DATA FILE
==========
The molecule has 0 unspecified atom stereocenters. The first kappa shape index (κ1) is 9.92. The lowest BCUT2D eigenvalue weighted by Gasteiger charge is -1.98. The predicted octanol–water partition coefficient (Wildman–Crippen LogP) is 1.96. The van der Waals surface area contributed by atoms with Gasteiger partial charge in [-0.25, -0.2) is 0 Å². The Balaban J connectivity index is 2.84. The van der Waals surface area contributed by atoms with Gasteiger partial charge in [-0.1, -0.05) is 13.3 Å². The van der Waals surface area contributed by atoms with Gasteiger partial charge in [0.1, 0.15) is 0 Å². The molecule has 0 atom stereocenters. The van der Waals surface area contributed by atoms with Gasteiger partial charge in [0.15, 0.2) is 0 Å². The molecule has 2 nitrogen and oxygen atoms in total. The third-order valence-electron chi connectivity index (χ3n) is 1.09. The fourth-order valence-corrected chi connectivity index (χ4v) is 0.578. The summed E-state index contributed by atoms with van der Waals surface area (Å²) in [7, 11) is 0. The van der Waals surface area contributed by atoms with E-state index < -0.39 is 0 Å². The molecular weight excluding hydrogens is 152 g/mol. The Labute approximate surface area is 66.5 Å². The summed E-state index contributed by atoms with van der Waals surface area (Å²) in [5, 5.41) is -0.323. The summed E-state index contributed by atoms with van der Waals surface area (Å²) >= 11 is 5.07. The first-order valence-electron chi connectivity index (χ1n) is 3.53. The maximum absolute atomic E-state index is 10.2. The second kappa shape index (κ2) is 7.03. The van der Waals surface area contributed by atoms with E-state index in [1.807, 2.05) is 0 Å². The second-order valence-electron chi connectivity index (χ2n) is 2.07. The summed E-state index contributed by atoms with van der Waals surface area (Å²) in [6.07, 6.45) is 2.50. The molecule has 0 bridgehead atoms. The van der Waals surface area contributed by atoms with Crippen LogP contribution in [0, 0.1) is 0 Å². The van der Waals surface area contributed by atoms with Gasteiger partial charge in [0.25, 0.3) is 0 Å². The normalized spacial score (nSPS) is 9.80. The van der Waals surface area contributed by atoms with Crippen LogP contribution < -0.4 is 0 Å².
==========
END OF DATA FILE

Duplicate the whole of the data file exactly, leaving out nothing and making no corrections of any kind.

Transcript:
The molecule has 0 unspecified atom stereocenters. The first kappa shape index (κ1) is 9.92. The lowest BCUT2D eigenvalue weighted by Gasteiger charge is -1.98. The predicted octanol–water partition coefficient (Wildman–Crippen LogP) is 1.96. The van der Waals surface area contributed by atoms with Gasteiger partial charge in [-0.25, -0.2) is 0 Å². The Balaban J connectivity index is 2.84. The van der Waals surface area contributed by atoms with Gasteiger partial charge in [-0.1, -0.05) is 13.3 Å². The van der Waals surface area contributed by atoms with Gasteiger partial charge in [0.1, 0.15) is 0 Å². The molecule has 0 atom stereocenters. The van der Waals surface area contributed by atoms with Gasteiger partial charge in [0.15, 0.2) is 0 Å². The molecule has 2 nitrogen and oxygen atoms in total. The third-order valence-electron chi connectivity index (χ3n) is 1.09. The fourth-order valence-corrected chi connectivity index (χ4v) is 0.578. The summed E-state index contributed by atoms with van der Waals surface area (Å²) in [7, 11) is 0. The van der Waals surface area contributed by atoms with E-state index < -0.39 is 0 Å². The molecular weight excluding hydrogens is 152 g/mol. The Labute approximate surface area is 66.5 Å². The summed E-state index contributed by atoms with van der Waals surface area (Å²) in [5, 5.41) is -0.323. The summed E-state index contributed by atoms with van der Waals surface area (Å²) >= 11 is 5.07. The first-order valence-electron chi connectivity index (χ1n) is 3.53. The maximum absolute atomic E-state index is 10.2. The second kappa shape index (κ2) is 7.03. The van der Waals surface area contributed by atoms with E-state index in [1.807, 2.05) is 0 Å². The second-order valence-electron chi connectivity index (χ2n) is 2.07. The summed E-state index contributed by atoms with van der Waals surface area (Å²) in [6.07, 6.45) is 2.50. The molecule has 0 bridgehead atoms. The van der Waals surface area contributed by atoms with Crippen LogP contribution in [0, 0.1) is 0 Å². The van der Waals surface area contributed by atoms with Gasteiger partial charge in [0.25, 0.3) is 0 Å². The normalized spacial score (nSPS) is 9.80. The van der Waals surface area contributed by atoms with Crippen LogP contribution < -0.4 is 0 Å².